Skip to main contentSkip to main navigationSkip to footer content
the Covenant experience narrative

The Blue Tribune is your place to learn about all things Covenant and keep up with stories from campus and beyond. By guiding you through the different aspects of Covenant, we'll help you decide if you want to pursue your very own Covenant experience.

Sharing the Gospel through Music

Since its start up eight years ago, East Lake Expression Engine continues to grow and serve hundreds of kids from elementary to high school in their local community. The Engine focuses primarily on providing a variety of musical programs for their students including choir, instrument lessons, bucket band, small ensembles, supplementary classes in music theory and composition, and tutoring. Additionally, the constant discipleship and mentoring from co-founder and current director Libby O’Neil ’09 and her staff, which includes many other Covenant alumni, help teach these students valuable gospel lessons to carry with them wherever they go.

Engaging with your peers can always be difficult, especially at a young age. O’Neil sees music as a tool that can help unite people. “Music has long been a place where what matters the most is that you can play,” said O’Neil. “It often stands out in culture as a place where other differences start to fade because everyone cares about the sound you are making together.”

Music allows these students to identify and engage with their friends, but it also provides a space for them to step into and understand harder topics. Through music and songwriting, the students are equipped and given the permission to deeply process tough, stressful moments in their life.

Peace In the Storm

O’Neil recounted the time one of her five-year old students passed away. The tragic loss of this student had a tremendous effect on all of the students at Expression Engine. “They wrote a song about grief and feeling like they were locked in a dark room alone, but Jesus was then opening the door and flooding it with light. We actually sing that song every October. Their words and their song are now my tool to talk to them about that pain.”

While the impact this program has on these children is profound, it has also brought light and encouragement to O’Neil and her staff. As Christ taught his disciples, it is important not only to teach children, but to learn from them.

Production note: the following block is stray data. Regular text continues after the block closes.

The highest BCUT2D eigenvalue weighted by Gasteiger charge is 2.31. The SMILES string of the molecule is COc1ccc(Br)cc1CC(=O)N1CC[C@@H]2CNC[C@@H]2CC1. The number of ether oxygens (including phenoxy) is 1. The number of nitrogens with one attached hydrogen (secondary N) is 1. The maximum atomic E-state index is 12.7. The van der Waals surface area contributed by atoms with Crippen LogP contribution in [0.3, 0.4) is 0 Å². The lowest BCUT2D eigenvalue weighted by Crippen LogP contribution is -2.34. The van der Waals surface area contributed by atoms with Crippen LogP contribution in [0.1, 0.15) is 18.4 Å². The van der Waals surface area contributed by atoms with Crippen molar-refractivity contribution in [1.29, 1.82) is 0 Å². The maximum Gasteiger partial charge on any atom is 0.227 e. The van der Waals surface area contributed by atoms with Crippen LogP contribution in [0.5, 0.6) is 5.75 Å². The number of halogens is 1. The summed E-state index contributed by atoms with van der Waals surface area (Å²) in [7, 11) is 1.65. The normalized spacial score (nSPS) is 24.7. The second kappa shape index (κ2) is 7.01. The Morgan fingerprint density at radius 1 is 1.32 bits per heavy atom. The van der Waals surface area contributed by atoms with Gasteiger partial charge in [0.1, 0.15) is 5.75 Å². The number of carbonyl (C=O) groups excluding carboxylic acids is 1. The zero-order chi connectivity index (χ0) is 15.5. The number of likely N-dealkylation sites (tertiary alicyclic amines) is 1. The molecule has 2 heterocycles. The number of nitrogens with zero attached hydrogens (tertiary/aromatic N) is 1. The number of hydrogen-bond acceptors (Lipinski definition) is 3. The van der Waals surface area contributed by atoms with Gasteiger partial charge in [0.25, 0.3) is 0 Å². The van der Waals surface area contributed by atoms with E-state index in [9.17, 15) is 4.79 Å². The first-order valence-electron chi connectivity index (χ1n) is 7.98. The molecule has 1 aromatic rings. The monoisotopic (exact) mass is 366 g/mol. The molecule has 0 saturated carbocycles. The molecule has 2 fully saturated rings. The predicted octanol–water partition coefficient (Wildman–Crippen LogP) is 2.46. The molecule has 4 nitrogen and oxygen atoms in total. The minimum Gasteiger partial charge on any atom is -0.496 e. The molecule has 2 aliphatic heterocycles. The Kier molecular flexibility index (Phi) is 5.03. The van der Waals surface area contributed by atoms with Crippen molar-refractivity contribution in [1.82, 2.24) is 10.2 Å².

Every year, O’Neil chooses a theme for the students to focus on in their music. She explained how the students’ engagement with that theme always ends up immensely blessing her. “The theme for each year really preaches to me and becomes the thing in the back of my mind that I think about in my own spiritual battles. It's crazy how many times it relates to something I am really wrestling with. There's this little snippet of something that the children wrote that is exactly the truth I needed to hear.”

This year, the theme the students at the Engine are wrestling with is peace. In their songwriting, the students highlight that peace can be different for each person. Peace can be silent, loud, busy, or quiet. They describe peace as a sacrifice, acknowledging that our circumstances don’t need to take away our peace, because God’s peace surpasses all understanding and is not dependent upon these circumstances.

Their song “Peace in the Storm” also highlights the idea of false peace that doesn’t come from the Lord:

We don't need pretend peace; not saying what we mean; fake smiles, lying faces that's not good; forgiving with our words but not with our hearts; the world needs peace that's not made yet.”

One of the younger kids wrote a segment of the song talking about the storm that happens inside your house, especially when a parent’s peace is disrupted. O’Neil described it as a musical tantrum—rhythmic stomping and screaming balanced out by pauses, emphasizing what parents say to their kids when they are calm. “That’s a dynamic we all know,” said O’Neil, “and when was the last time you heard about it in concert?”

Covenant Connection

O’Neil mentioned how her connections to Covenant have continued to bless her and the Expression Engine. For example, Lok Kim, assistant professor of music at the college, helps conduct some of the small ensembles at Expression Engine. “He’s such a gift in terms of encouragement and just believing in the importance of the work,” said O’Neil. “It’s fun to watch the kids react to him and understand that this is a real conductor.”  

O’Neil is thankful that the biblical foundation she received from Covenant has encouraged her to press on in providing a Christian environment for these students to grow. O’Neil initially found it difficult to truly appreciate the idea of faithful calling as a student, but now she understands the importance of her faith grounding all that she does in the workplace.

“As much as I rolled my eyes because you get steeped in the idea of being faithful in your calling, it was so comforting to have that foundation stepping into conferences and other contexts with our students,” said O’Neil. “I am really hopeful that God will use me, our staff, and our students to be a light in this setting.”

“Music for Social Change” is Expression Engine’s motto. It encapsulates their vision to encourage kids in their community—both musically and spiritually—in order to spread God’s kingdom renewal in their corner of the world. As the program continues to grow, the Covenant alumni office is thankful that the college has played a small part in the story of Expression Engine and hopes we continue being a resource for this remarkable work!

Expression Engine will be hosting their Christmas Concert Noche de paz or night of peace on Thursday, December 1st at Restoration Southside. The concert is open to the public.

Connect with us